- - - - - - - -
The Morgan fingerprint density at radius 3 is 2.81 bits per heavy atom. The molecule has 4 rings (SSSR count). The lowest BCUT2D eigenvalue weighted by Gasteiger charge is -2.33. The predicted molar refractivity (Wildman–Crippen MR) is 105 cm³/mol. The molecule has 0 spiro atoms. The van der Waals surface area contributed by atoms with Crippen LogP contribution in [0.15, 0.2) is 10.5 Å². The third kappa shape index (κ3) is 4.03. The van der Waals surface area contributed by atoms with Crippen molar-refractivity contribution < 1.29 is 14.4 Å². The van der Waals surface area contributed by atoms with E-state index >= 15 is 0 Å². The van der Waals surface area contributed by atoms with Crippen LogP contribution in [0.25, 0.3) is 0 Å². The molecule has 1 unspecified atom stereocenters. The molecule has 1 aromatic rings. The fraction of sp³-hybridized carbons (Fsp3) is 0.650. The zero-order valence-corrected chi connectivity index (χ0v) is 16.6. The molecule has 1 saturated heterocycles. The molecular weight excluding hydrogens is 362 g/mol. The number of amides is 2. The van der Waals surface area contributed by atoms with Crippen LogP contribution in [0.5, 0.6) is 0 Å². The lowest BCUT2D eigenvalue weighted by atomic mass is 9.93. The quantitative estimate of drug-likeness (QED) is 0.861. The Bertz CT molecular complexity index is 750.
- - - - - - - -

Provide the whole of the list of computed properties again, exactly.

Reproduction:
The Morgan fingerprint density at radius 3 is 2.81 bits per heavy atom. The molecule has 4 rings (SSSR count). The lowest BCUT2D eigenvalue weighted by Gasteiger charge is -2.33. The predicted molar refractivity (Wildman–Crippen MR) is 105 cm³/mol. The molecule has 0 spiro atoms. The van der Waals surface area contributed by atoms with Crippen LogP contribution in [0.15, 0.2) is 10.5 Å². The third kappa shape index (κ3) is 4.03. The van der Waals surface area contributed by atoms with Crippen molar-refractivity contribution < 1.29 is 14.4 Å². The van der Waals surface area contributed by atoms with E-state index >= 15 is 0 Å². The van der Waals surface area contributed by atoms with Crippen LogP contribution in [0.25, 0.3) is 0 Å². The molecule has 1 unspecified atom stereocenters. The molecule has 1 aromatic rings. The fraction of sp³-hybridized carbons (Fsp3) is 0.650. The zero-order valence-corrected chi connectivity index (χ0v) is 16.6. The molecule has 1 saturated heterocycles. The molecular weight excluding hydrogens is 362 g/mol. The number of amides is 2. The van der Waals surface area contributed by atoms with Crippen LogP contribution in [0.5, 0.6) is 0 Å². The lowest BCUT2D eigenvalue weighted by atomic mass is 9.93. The quantitative estimate of drug-likeness (QED) is 0.861. The Bertz CT molecular complexity index is 750.